Furthermore, Montressor was not only interested in murder, one of his primary goals was to kill and to hide the evidence of the crime, to hide the body so that no one would know that Fortunato died from the hands of an assassin. For that reason Montressor employed a ghoulish strategy that necessitates the slow and painful death by burying Fortunato alive in the wine cellar under his house.
It has to be pointed out that Poe was acutely aware of the dreadful effects of tuberculosis and perhaps his short stories tries to convey the feeling of suffocation. As Montressor and Fortunato journeyed deeper into the tunnels, the feeling of suffocation was being conveyed. Poe frequently used the idea of burying the person within the confines of the killer’s abode.
This can be seen in The Black Cat wherein the husband murdered his wife and proceeded to hide her by inserting her into a wall. The same thing can be said in The Tell-Tale Heart wherein the murderer hid the victim by burying him underneath the floor of his bedroom.
In The Black Cat there is reason to believe that when Poe wrote it he was thinking of his wife. The part where the husband accidentally killed her can be linked to the remorse he felt when Poe was unable to care and protect the love of his life from the ravages of tuberculosis. In The Tell-Tale Heart the author did not elaborate if the young man was the son to the old man.
It is a veiled reference to the fact that the John and Frances Allan took him in but he was not legally adopted. It can also be argued that in this story he vented his frustrations against his step-father.
Blood in the Letters
There is another common denominator in many of his writings aside from death, and calculating murderers. It is the presence of blood, a great deal of blood was always implied through his writing. For example in The Black Cat the husband thought about cutting the body of his wife into tiny pieces.
This means hacking or sawing and therefore the release of great amounts blood. In The Tell-Tale Heart the killer decided to chop of the head and limbs of the victim and although the killer was pleased to say that not a drop of blood can be seen inside the bedroom he then commented that the slicing and cutting were completed using the bathtub and immediately the image of a tub full of blood came to mind.
His use of blood as a visual tool to bring forth horror and terror was very much evident in The Masque of the Red Death. The color red symbolized blood and this imagery was used often throughout the course of the story. There was the “red death”, the “blood-colored panes” and “scarlet stains” that highlights the idea of blood.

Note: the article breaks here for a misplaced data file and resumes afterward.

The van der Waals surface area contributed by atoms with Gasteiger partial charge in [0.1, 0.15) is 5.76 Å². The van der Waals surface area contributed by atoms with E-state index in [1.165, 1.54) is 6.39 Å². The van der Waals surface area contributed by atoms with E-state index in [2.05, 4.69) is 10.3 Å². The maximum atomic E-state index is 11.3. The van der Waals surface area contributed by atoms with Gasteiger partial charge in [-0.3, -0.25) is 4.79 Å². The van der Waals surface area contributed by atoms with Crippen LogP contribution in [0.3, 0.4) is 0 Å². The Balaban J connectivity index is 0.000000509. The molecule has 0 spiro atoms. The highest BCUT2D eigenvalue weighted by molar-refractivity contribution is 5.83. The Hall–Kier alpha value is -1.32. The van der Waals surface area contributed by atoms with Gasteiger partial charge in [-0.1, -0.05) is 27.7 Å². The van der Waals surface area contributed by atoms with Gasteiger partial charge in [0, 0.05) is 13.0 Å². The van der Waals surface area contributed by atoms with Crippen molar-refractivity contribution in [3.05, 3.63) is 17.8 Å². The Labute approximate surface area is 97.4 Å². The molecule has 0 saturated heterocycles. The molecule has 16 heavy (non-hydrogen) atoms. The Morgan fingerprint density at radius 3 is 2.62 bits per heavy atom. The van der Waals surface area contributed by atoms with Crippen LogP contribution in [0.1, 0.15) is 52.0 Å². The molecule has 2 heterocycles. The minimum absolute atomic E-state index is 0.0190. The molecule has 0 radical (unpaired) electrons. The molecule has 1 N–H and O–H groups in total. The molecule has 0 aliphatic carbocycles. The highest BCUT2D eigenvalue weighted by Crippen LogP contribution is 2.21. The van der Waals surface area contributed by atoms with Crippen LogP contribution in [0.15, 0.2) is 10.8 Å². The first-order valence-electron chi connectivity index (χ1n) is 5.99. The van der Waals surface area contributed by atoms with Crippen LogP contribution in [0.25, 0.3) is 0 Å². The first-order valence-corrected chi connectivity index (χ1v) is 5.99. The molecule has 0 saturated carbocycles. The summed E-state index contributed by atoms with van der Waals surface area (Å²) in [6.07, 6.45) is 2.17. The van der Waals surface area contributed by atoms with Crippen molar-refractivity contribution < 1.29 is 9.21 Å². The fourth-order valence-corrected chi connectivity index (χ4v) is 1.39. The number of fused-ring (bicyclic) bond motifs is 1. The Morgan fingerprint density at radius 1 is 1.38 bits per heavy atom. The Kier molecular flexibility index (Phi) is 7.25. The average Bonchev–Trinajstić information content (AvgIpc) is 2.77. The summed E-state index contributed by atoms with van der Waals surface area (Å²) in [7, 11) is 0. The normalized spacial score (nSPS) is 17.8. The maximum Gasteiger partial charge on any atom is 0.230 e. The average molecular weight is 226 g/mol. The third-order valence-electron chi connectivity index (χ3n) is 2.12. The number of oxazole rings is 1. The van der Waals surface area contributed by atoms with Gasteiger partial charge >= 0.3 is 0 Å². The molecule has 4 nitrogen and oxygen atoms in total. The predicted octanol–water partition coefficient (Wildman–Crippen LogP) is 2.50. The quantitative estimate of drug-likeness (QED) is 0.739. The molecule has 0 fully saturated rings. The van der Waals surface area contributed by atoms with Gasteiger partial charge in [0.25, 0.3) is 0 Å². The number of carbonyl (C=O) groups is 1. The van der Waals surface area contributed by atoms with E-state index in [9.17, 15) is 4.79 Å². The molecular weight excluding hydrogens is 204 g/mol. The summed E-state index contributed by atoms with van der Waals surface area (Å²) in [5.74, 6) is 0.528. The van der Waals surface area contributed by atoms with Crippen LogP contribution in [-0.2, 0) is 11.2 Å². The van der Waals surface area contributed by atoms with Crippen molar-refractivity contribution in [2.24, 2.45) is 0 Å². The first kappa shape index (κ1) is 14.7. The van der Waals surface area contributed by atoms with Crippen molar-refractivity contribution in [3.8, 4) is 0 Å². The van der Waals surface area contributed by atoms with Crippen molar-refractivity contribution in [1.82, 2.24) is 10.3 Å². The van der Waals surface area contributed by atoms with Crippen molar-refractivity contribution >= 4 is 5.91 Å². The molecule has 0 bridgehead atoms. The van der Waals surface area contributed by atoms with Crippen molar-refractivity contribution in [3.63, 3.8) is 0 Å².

The color red is everywhere in this story from beginning to end. Blood and death is present in his many works but none compares to The Masque of the Red Death. If one will recall his experience with tuberculosis then it is not difficult to understand why blood flowed freely in this story.
The image of Virginia with a ruptured blood vessel and thick red blood coming out her mouth would have been in the forefront of his mind when Poe wrote this classic. He was not contented to simply say that the victims of the “red death” vomited blood and resulted in a quick end to their lives, Poe wrote that blood came out of the victim’s pores.
This provided a vivid image of a person soaked in blood. It is an image not unlike what he saw when Poe desperately tried to save his Virginia amidst the squalor brought upon by his insistence to work full time as a writer (Quinn & Rosenheim, p.524). Poe’s life will end much the same way – in poverty and at a relatively young age.
A writer will always be affected by his circumstances and past experiences. This is never truer in the case of Edgar Allan Poe. There is a reason why death and blood figured prominently in his works.
His experience with tuberculosis and the way the patients waste away while spewing blood impacted his life greatly that it found its way into his writings. But aside from the painful memories, the other aspects of his life experiences gave him the brilliance and the depth to write as he did. This includes his stint in the army and time spent in the university as well as his travels abroad.
Poe, Edgar Allan. The Black Cat.
Poe, Edgar Allan. The Cask of Amontillado.
Poe, Edgar Allan. The Masque of the Red Death.
Poe, Edgar Allan. The Tell-Tale Heart.
Quinn, Arthur & Shawn Rosenheim. A Critical Biography of Edgar Allan Poe. MD: John Hopkins University Press, 1998.
Sova, Dawn. Critical Companion to Edgar Allan Poe. New York: Infobase Publishing, 2007.